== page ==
- The Washington Times - Thursday, December 1, 2011

Washington’s holiday season officially began Thursday night when thousands gathered behind the White House in President’s Park to watch the first family light the National Christmas Tree.

The event, which dates back to 1923, began at sunset as temperatures dropped and many of the lucky ticket-holders zipped their coats and donned hats and gloves.

“Blessings came true,” said Angelica Johnson, a Fort Washington resident who for the first time got a ticket through the National Park Service lottery.

“I knew it would be cold,” added Ms. Johnson, who brought a blanket to keep her three children warm as the temperature dipped into the mid-40s.

This year, 17,000 tickets were released.

Lucki Simmons, also of Fort Washington, said she came to the lighting 15 years ago and remembers quite a different scene.

“We used to just go gather around the tree when it was lit,” she said. “There wasn’t all this extra.”

President Obama during his remarks urged Americans to stay focused on the true meaning of the holiday season by following the golden rule of loving neighbors as oneself. He called for greater generosity this season, urging the crowd to help “the homeless, the hungry, the sick and the shut in.”

“We all know this tradition is larger than a single tree,” he said. “It’s to honor a story that lights the world.”

After the bright-colored lights were lit to great applause, first lady Michelle Obama and muppet Kermit the Frog sat on the stage and took turns reading the poem “Twas the Night Before Christmas.”

This year’s tree is a Colorado blue spruce from New Jersey that stands 26 feet 4 inches. It replaced a blue spruce that occupied the spot in the D.C. park for 33 years until it blew down in February during strong winds.

“We’ll fill it with spirit and start a new tradition,” the president said.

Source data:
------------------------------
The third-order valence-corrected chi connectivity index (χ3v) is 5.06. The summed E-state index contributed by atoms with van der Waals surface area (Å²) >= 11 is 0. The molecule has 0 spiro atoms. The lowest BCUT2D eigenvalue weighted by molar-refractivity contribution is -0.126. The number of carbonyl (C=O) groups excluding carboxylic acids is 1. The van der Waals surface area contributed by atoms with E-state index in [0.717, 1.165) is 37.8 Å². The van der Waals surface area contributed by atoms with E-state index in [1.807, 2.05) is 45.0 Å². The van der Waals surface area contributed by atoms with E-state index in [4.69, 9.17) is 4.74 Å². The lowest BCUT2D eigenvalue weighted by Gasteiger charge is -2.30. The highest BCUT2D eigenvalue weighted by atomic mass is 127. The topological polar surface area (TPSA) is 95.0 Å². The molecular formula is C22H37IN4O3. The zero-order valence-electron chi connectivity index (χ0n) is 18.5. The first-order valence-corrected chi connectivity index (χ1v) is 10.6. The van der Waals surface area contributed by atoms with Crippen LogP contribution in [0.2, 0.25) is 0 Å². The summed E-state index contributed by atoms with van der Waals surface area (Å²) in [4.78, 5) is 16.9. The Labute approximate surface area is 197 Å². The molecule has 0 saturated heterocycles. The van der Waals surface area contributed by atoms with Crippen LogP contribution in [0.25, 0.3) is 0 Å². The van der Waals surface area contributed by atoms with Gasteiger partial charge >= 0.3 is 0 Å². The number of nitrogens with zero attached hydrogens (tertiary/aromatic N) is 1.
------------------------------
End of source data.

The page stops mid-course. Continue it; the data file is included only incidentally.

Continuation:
The event was hosted by late-night TV host Carson Daly. It began with holiday songs performed by the United States Air Force band, the Airmen of Note, and went on to feature performances by Big Time Rush, Rodney Atkins, Marsha Ambrosius, the Tribe of Judah Choir and One Republic.

“It’s nice having your own band,” Mr. Obama joked.

The lighting concluded with a rousing rendition of Winter Wonderland sung by the president and Mrs. Obama, their daughters, Sasha and Malia, Santa Claus, Kermit, and all of the bands and choirs, who gathered on stage and swayed to the music.

The ceremony begins a month of holiday celebration open to the public. The tree is illuminated every night — by 2,000 watts of color-changing LED lights — through Jan. 1.

Visitors can view the tree and the model train display at its base, as well as the 56 smaller trees nearby that are decorated to represent the 50 states along with U.S. territories and the District.

The monthlong celebration also includes daily performances from area musicians, such as St. Mary’s Chorus & Advanced Band from Rockville, the Lee High School Madrigals from Springfield, and the Washington Mennonite Chorus from the District.

Washington has had a National Christmas Tree every year since 1923, when President Calvin Coolidge lit a “Community Christmas Tree.” The tree was not lit from 1942 to 1944, when a blackout was upheld to recognize World War II.

Susan Crabtree contributed to this report

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